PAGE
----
This month marks 160 years since the publication in book format of a masterpiece of literature: Gustave Flaubert’s Madame Bovary.
In my early twenties, I read French literature at the University of Alexandria, and I was inspired by so many French writers, from the celebrated, like Charles Baudelaire and Victor Hugo and Marcel Proust, to those less well known beyond France, like the poet Charles Marie René Leconte de Lisle (see http://hannahfielding.net/the-poetry-of-leconte-de-lisle/). But of all the French writers, Gustave Flaubert stood out, because his debut novel, Madame Bovary, became the book on my shelf that was so well-read it required rebinding.
The story centres on the beautiful and charming Emma Bovary, who dreams of being like the heroine in the novels she ardently reads. Instead, though, she is stuck (so she sees it) living the life of a doctor’s wife in a dull provincial setting. In search of a better life – one characterised by passion and luxury and beauty – she treads a path that leads to debt, adultery and eventually, tragically, her own ruin.
Madame Bovary was Flaubert’s first work, and it might have been his last, for after the story was first serialised in La Revue de Paris in 1856, his romantic and realist writing, particularly with relation to adultery, whipped up a public scandal, and he was put on trial for immorality. He was acquitted, thankfully, and was able to publish the novel in one volume, as a book – and of course, after all the controversy, it became a bestseller. But it was not controversy that kept the book in print year after year after year; quite simply, for its new realist style and its tragic and complex heroine, the book became recognised as one of the greatest literary works in history.
As a writer, I owe much to Flaubert. From him, I learned the importance of finding le mot juste (the right word), no matter how long that may take. Flaubert did not write prolifically; he sometimes spent an entire week working on a single page of prose. He believed in taking his time, working hard and caring deeply about each and every word – he believed in style above all else, writing that Madame Bovary would be ‘a book about nothing, a book dependent on nothing external, which would be held together by the internal strength of its style’.
And what style! Here is just one of so many quotations from Madame Bovary that inspire me:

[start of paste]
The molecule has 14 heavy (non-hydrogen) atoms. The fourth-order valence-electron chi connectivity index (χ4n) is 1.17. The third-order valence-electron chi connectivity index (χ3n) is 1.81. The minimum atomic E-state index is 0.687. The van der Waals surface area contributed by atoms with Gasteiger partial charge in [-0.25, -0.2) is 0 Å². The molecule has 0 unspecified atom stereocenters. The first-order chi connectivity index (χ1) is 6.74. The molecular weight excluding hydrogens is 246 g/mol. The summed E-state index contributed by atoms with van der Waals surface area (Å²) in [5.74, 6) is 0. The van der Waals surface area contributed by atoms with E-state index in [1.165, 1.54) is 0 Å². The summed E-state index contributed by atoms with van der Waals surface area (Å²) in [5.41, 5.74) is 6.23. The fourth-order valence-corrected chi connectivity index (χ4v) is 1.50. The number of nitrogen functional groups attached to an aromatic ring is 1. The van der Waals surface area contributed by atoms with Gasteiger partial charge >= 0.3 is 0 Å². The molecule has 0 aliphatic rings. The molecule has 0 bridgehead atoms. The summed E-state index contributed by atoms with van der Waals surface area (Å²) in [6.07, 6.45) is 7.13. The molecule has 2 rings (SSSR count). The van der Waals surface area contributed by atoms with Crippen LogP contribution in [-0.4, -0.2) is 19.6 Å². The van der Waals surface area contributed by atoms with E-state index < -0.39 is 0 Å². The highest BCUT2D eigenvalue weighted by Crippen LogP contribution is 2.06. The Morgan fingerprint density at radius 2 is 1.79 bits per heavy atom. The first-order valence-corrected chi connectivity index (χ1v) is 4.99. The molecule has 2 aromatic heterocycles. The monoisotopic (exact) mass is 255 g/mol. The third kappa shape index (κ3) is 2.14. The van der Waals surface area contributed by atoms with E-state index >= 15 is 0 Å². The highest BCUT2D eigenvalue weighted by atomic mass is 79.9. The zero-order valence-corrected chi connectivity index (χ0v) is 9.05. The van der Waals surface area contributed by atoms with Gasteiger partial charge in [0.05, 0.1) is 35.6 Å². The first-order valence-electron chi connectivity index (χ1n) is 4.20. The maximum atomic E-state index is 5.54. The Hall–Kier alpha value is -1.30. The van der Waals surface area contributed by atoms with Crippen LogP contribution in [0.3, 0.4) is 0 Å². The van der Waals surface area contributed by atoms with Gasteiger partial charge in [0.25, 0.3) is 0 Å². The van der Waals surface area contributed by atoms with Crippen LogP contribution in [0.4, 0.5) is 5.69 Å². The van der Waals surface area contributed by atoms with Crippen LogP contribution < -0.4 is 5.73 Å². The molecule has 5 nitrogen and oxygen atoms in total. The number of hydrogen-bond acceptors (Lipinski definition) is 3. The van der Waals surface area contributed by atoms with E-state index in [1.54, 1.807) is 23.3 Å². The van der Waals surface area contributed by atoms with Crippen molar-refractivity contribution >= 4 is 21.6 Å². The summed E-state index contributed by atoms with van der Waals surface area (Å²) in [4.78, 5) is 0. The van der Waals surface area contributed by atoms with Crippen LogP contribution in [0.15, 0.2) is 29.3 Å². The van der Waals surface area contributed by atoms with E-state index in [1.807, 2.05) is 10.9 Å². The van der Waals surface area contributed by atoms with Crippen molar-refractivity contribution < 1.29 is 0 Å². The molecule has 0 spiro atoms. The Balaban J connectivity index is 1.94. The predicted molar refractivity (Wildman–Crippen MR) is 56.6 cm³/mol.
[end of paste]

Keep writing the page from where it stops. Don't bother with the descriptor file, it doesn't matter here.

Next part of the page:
At the bottom of her heart, however, she was waiting for something to happen. Like shipwrecked sailors, she turned despairing eyes upon the solitude of her life, seeking afar off some white sail in the mists of the horizon. She did not know what this chance would be, what wind would bring it her, towards what shore it would drive her, if it would be a shallop or a three-decker, laden with anguish or full of bliss to the portholes. But each morning, as she awoke, she hoped it would come that day; she listened to every sound, sprang up with a start, wondered that it did not come; then at sunset, always more saddened, she longed for the morrow.
Have you read Madame Bovary? It is widely available in various formats – the Penguin Clothbound edition is particularly beautiful if, like me, you are a bibliophile (see https://www.amazon.co.uk/Madame-Bovary-Penguin-Clothbound-Classics/dp/0141394676/).
But if nineteenth-century literature isn’t quite to your taste, there are other ways to be immersed in Madame Bovary.
I found the 2014 film adaption starring Mia Wasikowska very moving:
However, I prefer the classic 1949 Metro-Goldwyn-Mayer movie with Jennifer Jones, for its glamour and melodrama:
You may even finding watching this one scene gives you the sense of Madame Bovary. For as Gustave Flaubert writes in the book: ‘an infinity of passion can be contained in one minute, like a crowd in a small space’.
… so wrote playwright Christopher Marlowe in this speech for Doctor Faustus:
Was this the face that launched a thousand ships,
And burnt the topless towers of Ilium?
Sweet Helen, make me immortal with a kiss:
Her lips sucks forth my soul, see where it flies!
Come Helen, come, give me my soul again.
Here will I dwell, for heaven be in these lips,
And all is dross that is not Helena!
These lines date from the sixteenth century, and yet their meaning resonates to this day. For a kiss can be so soulful: remember ‘Soul meets soul on lovers’ lips’ (Percy Bysshe Shelley, Prometheus Unbound). A kiss is also of pivotal importance in a love story, whether at the beginning, at the end or as a turning point.
Recently, TLC television network conducted research of 2,000 adults in the UK to discover the nation’s favourite on-screen kiss. In first place was Rose and Jack’s kiss in Titanic. The top of the list is as follows:
1. Titanic (on the front deck of the Titanic)
2. Lady and the Tramp (kiss over spaghetti)
3. Ghost (Sam and Molly’s last kiss)
4. Pretty Woman (kiss on the fire escape)
5. Dirty Dancing (kiss at the end)
6. Bridget Jones’s Diary (kiss in the snow)
7. Spider Man (the upside kiss)
8. Breakfast at Tiffany’s (kiss in the rain)
9. Gone with the Wind (‘You need kissing badly’)
10. The Empire Strikes Back (Han Solo and Princess Leia’s kiss)
11. The Notebook (kiss in the rain)
12. An Officer and a Gentleman (Richard Gere and Debra Winger)
My personal favourite has to be Gone with the Wind, although I think I prefer the scene in which Rhett and Scarlett almost kiss, but Rhett declares: ‘No, I don’t think I will kiss you, although you need kissing, badly. That’s what’s wrong with you. You should be kissed and often, and by someone who knows how.’
Which is your favourite on-screen kiss?
I confess, while I love to watch movies, and go to the theatre, I am far more likely to be found immersed in a literary world, and consequently when I consider kisses in love stories it is fiction that springs at once to mind.
Take a look at this excerpt from the novel Gone with the Wind:
“Scarlett O’Hara, you’re a fool!”